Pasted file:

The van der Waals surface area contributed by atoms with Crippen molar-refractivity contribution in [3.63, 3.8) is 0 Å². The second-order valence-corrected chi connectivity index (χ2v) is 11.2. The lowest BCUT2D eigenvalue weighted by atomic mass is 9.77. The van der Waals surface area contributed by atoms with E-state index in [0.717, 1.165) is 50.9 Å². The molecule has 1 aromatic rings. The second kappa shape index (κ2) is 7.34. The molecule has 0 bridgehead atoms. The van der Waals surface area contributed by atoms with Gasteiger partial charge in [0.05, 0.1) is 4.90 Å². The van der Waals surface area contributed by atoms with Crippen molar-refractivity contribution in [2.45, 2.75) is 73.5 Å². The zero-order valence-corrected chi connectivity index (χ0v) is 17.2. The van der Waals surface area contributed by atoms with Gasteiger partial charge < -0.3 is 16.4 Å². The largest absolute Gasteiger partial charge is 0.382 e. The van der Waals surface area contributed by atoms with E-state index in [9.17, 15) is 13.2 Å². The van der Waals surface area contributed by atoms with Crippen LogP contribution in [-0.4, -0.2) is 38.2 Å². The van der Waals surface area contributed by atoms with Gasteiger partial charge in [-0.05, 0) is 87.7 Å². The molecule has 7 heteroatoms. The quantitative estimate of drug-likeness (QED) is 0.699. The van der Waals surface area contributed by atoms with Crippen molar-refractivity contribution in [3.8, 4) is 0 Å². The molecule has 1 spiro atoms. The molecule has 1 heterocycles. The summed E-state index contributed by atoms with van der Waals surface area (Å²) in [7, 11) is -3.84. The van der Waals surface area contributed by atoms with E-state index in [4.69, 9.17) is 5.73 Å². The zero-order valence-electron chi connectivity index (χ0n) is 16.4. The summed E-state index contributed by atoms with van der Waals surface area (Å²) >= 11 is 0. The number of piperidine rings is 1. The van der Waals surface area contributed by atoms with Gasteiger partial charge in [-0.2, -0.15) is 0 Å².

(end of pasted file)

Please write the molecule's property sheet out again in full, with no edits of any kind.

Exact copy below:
The van der Waals surface area contributed by atoms with Crippen molar-refractivity contribution in [3.63, 3.8) is 0 Å². The second-order valence-corrected chi connectivity index (χ2v) is 11.2. The lowest BCUT2D eigenvalue weighted by atomic mass is 9.77. The van der Waals surface area contributed by atoms with E-state index in [0.717, 1.165) is 50.9 Å². The molecule has 1 aromatic rings. The second kappa shape index (κ2) is 7.34. The molecule has 0 bridgehead atoms. The van der Waals surface area contributed by atoms with Gasteiger partial charge in [0.05, 0.1) is 4.90 Å². The van der Waals surface area contributed by atoms with Crippen molar-refractivity contribution in [2.45, 2.75) is 73.5 Å². The zero-order valence-corrected chi connectivity index (χ0v) is 17.2. The van der Waals surface area contributed by atoms with Gasteiger partial charge < -0.3 is 16.4 Å². The largest absolute Gasteiger partial charge is 0.382 e. The van der Waals surface area contributed by atoms with E-state index in [9.17, 15) is 13.2 Å². The van der Waals surface area contributed by atoms with Crippen LogP contribution in [-0.4, -0.2) is 38.2 Å². The van der Waals surface area contributed by atoms with Gasteiger partial charge in [-0.05, 0) is 87.7 Å². The molecule has 7 heteroatoms. The quantitative estimate of drug-likeness (QED) is 0.699. The van der Waals surface area contributed by atoms with Crippen molar-refractivity contribution in [3.8, 4) is 0 Å². The molecule has 1 spiro atoms. The molecule has 1 heterocycles. The summed E-state index contributed by atoms with van der Waals surface area (Å²) in [7, 11) is -3.84. The van der Waals surface area contributed by atoms with E-state index in [4.69, 9.17) is 5.73 Å². The zero-order valence-electron chi connectivity index (χ0n) is 16.4. The summed E-state index contributed by atoms with van der Waals surface area (Å²) >= 11 is 0. The number of piperidine rings is 1. The van der Waals surface area contributed by atoms with Gasteiger partial charge in [-0.2, -0.15) is 0 Å².